Michael Shapiro
3 min readApr 12, 2020



by Michael Shapiro

When my family was in Eastern Europe over a hundred years ago, Easter was a particularly virulent and dangerous time to be Jewish. Some Christians within and outside the Church used the period for their own power, avarice, and prejudice to foment widespread hurt and suffering. The Russian Czarist pogrom began in this terrible era. Let us remember.

Jews were blamed for the death of Jesus of Nazareth. For some in the Christian community in Russia and Poland, this was a convenient excuse to murder, rape, scapegoat people for no reason, and pillage mostly defenseless villages of poor people.

My grandparents saw this recurrent hatred in real time. So they left everything and fled to England and then America. My dad was born here of Polish Jewish emigres, but my mother was born in Jampol in the Pale of the Settlement, while Cossacks, Whites, and Reds were practicing on Jews while killing each other during a civil war before my maternal grandfather, a very tough customer, fought his way out with my grandmother and my baby mother Genia (later Jean).

They all arrived here just in time for the scourge of the 1918–1919 flu. Pause and consider that.

And here we are 102 years later on this Easter in the US surrounded by Covid-19, over 100,000 souls lost, with a nauseating Federal government and a reassuring and competent local government.

There are no Cossacks raging through our town. No Whites, no Reds. Despite 20,000 coronavirus on the head of a pin, we are seemingly safer. But not really. Not quite.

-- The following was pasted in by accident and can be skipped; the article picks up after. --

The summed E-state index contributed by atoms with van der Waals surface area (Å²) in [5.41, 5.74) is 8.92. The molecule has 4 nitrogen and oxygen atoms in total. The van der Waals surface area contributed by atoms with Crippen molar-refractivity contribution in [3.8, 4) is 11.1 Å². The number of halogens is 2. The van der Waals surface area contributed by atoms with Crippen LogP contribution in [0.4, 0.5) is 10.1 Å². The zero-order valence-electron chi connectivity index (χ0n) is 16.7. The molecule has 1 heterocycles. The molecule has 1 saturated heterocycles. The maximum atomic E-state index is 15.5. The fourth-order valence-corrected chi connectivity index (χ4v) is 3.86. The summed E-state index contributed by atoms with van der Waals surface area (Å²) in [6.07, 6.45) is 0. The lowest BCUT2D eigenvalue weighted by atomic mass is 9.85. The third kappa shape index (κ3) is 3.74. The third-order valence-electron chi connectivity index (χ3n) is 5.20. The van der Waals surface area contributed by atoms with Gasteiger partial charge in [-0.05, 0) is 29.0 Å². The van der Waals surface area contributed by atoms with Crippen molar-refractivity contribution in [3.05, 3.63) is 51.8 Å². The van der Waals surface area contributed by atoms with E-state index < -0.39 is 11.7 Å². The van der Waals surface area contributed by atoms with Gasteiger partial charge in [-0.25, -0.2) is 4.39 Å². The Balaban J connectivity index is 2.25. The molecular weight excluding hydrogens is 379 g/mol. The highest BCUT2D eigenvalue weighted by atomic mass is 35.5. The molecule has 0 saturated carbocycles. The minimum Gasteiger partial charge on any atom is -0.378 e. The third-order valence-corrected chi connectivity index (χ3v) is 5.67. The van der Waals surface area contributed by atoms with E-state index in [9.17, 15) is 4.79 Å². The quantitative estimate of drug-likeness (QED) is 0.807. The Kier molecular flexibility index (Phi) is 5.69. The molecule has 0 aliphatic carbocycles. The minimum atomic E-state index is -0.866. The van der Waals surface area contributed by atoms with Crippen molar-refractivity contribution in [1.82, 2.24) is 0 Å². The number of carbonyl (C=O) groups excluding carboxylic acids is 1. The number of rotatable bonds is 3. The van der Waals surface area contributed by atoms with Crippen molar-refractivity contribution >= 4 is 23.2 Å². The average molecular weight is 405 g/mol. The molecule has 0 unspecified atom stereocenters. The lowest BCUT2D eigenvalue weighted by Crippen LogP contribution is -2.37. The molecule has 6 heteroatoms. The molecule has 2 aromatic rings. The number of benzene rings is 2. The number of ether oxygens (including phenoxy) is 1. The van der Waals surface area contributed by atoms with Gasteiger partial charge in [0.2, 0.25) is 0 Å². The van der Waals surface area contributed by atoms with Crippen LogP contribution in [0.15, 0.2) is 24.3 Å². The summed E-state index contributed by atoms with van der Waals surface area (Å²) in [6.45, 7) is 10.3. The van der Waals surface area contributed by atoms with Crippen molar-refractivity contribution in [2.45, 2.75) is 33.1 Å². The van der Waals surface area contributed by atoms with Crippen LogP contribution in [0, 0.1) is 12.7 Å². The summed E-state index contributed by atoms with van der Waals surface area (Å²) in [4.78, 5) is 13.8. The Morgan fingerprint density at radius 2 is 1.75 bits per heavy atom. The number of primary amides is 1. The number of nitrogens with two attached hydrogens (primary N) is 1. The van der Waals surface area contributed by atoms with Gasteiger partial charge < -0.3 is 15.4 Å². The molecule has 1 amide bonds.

For on this sacred day of Easter, 2020 (in its best sense, in its pure essence, without violation by those weak and evil people who would use today’s message of hope and rebirth for nefarious purposes), I issue a call:

Together we must all fight oppression through and especially after this scourge.

That people of color do not die in overwhelming percentages in Queens and Chicago because of preexisting conditions and inequality and filthy hospitals, that 100 priests and nuns on the frontlines in Italy who perished are not forgotten, that the doctors and nurses and health workers who are dying are remembered as our brethren and leaders, and our grandchildren learn of their sacrifice.

That the sacrifice of the Israelites in Goshen and of the Egyptians and later that young fisherman in the Galilee we recall this Easter who simply gave hope to the oppressed and whose stellar example is before us, are with us every moment, and we not only recall their sacrifice and hope in times of pestilence, but we act, as Americans, as world citizens, to bring ourselves into permanent equity and justice. We have much to do.

Do not be complacent.



Michael Shapiro